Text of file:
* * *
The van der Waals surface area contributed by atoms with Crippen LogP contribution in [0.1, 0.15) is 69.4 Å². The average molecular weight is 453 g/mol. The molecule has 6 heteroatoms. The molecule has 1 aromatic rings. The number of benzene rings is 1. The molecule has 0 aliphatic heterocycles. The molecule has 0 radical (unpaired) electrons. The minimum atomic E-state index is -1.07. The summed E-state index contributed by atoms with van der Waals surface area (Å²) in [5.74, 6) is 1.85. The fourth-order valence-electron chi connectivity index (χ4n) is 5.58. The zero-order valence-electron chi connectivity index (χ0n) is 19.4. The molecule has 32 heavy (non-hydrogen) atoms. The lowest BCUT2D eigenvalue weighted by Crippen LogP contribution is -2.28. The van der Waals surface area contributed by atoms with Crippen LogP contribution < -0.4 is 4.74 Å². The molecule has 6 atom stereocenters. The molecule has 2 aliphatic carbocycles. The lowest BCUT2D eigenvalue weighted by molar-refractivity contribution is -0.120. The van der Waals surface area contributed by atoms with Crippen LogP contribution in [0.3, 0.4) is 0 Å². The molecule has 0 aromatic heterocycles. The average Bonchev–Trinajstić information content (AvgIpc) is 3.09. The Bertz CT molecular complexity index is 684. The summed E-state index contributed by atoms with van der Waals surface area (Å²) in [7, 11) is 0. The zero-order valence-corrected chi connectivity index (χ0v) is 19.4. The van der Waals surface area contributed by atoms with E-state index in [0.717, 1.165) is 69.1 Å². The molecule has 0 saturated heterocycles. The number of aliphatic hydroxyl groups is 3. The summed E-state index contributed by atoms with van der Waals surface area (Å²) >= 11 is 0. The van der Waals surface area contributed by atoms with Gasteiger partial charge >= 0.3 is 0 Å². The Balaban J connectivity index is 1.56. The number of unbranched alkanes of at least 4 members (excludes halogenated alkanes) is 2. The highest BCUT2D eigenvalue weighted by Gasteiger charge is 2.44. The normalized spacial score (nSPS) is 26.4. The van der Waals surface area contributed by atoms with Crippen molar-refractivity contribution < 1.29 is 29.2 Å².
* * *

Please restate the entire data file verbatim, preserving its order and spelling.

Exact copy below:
The van der Waals surface area contributed by atoms with Crippen LogP contribution in [0.1, 0.15) is 69.4 Å². The average molecular weight is 453 g/mol. The molecule has 6 heteroatoms. The molecule has 1 aromatic rings. The number of benzene rings is 1. The molecule has 0 aliphatic heterocycles. The molecule has 0 radical (unpaired) electrons. The minimum atomic E-state index is -1.07. The summed E-state index contributed by atoms with van der Waals surface area (Å²) in [5.74, 6) is 1.85. The fourth-order valence-electron chi connectivity index (χ4n) is 5.58. The zero-order valence-electron chi connectivity index (χ0n) is 19.4. The molecule has 32 heavy (non-hydrogen) atoms. The lowest BCUT2D eigenvalue weighted by Crippen LogP contribution is -2.28. The van der Waals surface area contributed by atoms with Crippen LogP contribution < -0.4 is 4.74 Å². The molecule has 6 atom stereocenters. The molecule has 2 aliphatic carbocycles. The lowest BCUT2D eigenvalue weighted by molar-refractivity contribution is -0.120. The van der Waals surface area contributed by atoms with Crippen LogP contribution in [0.3, 0.4) is 0 Å². The molecule has 0 aromatic heterocycles. The average Bonchev–Trinajstić information content (AvgIpc) is 3.09. The Bertz CT molecular complexity index is 684. The summed E-state index contributed by atoms with van der Waals surface area (Å²) in [7, 11) is 0. The zero-order valence-corrected chi connectivity index (χ0v) is 19.4. The van der Waals surface area contributed by atoms with E-state index in [0.717, 1.165) is 69.1 Å². The molecule has 0 saturated heterocycles. The number of aliphatic hydroxyl groups is 3. The summed E-state index contributed by atoms with van der Waals surface area (Å²) >= 11 is 0. The van der Waals surface area contributed by atoms with Gasteiger partial charge >= 0.3 is 0 Å². The Balaban J connectivity index is 1.56. The number of unbranched alkanes of at least 4 members (excludes halogenated alkanes) is 2. The highest BCUT2D eigenvalue weighted by Gasteiger charge is 2.44. The normalized spacial score (nSPS) is 26.4. The van der Waals surface area contributed by atoms with Crippen molar-refractivity contribution < 1.29 is 29.2 Å².